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Sarah Palin Makes The Primary Worse For Conservatives

Sarah Palin has decided to endorse Donald Trump in the primary, although he’s waged political war against the Tea Party she has long represented.


There she goes again. Sarah Palin—once a conservative icon and still widely esteemed by the grassroots—has endorsed a man who stood with President Obama against the Tea Party.

Some of the gents over at National Review are understandably incensed, though many saw it coming. Since resigning the governorship in Alaska, Palin has become the celebrity that she once opposed, not the conservative we all hoped she’d be.

One of the columns at NR virtually writes the Tea Party’s obituary and produces an extensive list of the causes of death: the lack of leadership, horrendous candidates, a lack of philosophical principle, etc. I am a bit wary of such proclamations—an original NR icon, Russell Kirk, loved to quote T.S. Eliot’s phrase about no cause being fully gained nor fully lost.

To hedge against the rising tide of conservative cynicism, I think it worth noting that the GOP is any many ways more conservative than ever before. Glenn Beck alone propelled Hayek’s “Road to Serfdom” to No. 1 on The New York Times’s bestseller’s list a few years back. The one Rockefeller Republican who dared run for the 2016 mantle, George Pataki, never cracked 1 percent.

A Bad Day for Conservatives

That said, Palin’s endorsement of Trump (and it sounds like Jerry Falwell Jr. will follow suit) confirms what many conservative pundits and political scientists have been highlighting the past several weeks: The GOP grassroots are not nearly as conservative as was thought. They, like Palin, were sick of big government on an instinctual level, not a philosophical one.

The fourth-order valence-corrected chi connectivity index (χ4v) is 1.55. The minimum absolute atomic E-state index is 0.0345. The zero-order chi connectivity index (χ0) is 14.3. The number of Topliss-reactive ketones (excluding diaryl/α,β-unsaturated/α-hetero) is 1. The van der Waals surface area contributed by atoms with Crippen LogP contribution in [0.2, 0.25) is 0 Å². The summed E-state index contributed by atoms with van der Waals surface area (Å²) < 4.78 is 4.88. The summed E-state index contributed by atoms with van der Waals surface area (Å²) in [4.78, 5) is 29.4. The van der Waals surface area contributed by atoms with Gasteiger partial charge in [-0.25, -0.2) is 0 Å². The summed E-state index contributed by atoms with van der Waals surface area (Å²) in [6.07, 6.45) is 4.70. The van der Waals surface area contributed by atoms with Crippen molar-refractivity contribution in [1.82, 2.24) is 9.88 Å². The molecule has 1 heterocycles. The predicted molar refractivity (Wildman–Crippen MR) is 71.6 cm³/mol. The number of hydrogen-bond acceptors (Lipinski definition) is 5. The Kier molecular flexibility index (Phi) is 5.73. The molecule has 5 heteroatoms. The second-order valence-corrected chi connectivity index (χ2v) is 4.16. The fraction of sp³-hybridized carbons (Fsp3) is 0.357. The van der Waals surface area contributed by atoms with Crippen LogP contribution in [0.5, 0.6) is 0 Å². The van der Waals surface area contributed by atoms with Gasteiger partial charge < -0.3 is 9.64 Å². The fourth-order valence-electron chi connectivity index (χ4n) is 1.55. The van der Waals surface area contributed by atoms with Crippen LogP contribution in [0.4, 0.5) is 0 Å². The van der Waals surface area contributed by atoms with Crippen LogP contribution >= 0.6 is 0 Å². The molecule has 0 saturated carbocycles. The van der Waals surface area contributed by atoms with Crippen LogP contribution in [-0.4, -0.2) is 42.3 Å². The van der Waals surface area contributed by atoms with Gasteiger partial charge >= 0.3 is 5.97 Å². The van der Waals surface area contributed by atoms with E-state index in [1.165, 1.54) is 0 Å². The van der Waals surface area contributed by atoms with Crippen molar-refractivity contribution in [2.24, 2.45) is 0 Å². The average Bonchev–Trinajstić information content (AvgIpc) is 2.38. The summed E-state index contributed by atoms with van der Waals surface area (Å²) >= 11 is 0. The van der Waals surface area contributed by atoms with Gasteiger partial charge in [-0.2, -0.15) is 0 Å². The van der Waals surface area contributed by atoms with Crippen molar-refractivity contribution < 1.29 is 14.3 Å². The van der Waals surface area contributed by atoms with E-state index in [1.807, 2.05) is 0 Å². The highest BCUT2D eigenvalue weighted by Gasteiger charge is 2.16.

Now Palin has given Tea Partiers and evangelicals the cover they need to support a heterodox Trump.

This was a bad day for Ted Cruz. He got hit hard when the popular Republican governor of Iowa, Terry Branstad, said he supported anyone but Cruz. Now Palin has given Tea Partiers and evangelicals the cover they need to support a heterodox Trump. To top it all off, Cruz was campaigning in New Hampshire today because he was confident of his standing in Iowa.

The other conservatives, fighting for the establishment mantle, will not profit from this event either. A poll came out today showing John Kasich jumping out to a strong second place in New Hampshire at 20 percent, and polls across the country are showing Jeb Bush improving his hand. Marco Rubio’s pathway in the establishment lane is now more contested.

This strengthened Trump’s position, and there seems to be little question now that he will be one of the last candidates standing.

Time to Go After Trump

In my mind, apart from the field winnowing down soon, there are two clear ways to go after Trump. First, the rest of the GOP candidates need to take the gloves off with Trump. Unlike Kasich, they should not be hitting him from the Left. They need to develop a principled position on the Right and show the American people that he resembles Hillary Clinton much more than he resembles Ronald Reagan.

Show the American people that Trump resembles Hillary Clinton much more than he does Ronald Reagan.

Second, the perceived leaders of movement conservatives—Rush Limbaugh and Mark Levin—need to remember that they not only represent the movement to conservatives, but represent conservatism to the movement. The conservative elites have long stood athwart Trump. Now the populist mouthpieces need to do the same and show Trump is not one of them.

The final question in my mind: If these things take place, will it be enough? Will these figures be able to convince the grassroots that rash love makes people blind to clear defects? Or will “We the people” decide with Palin to choose the glitter of celebrity over the glue of a constitutional conservatism?

Only time will tell. And time—at least for 2016—seems to be running out.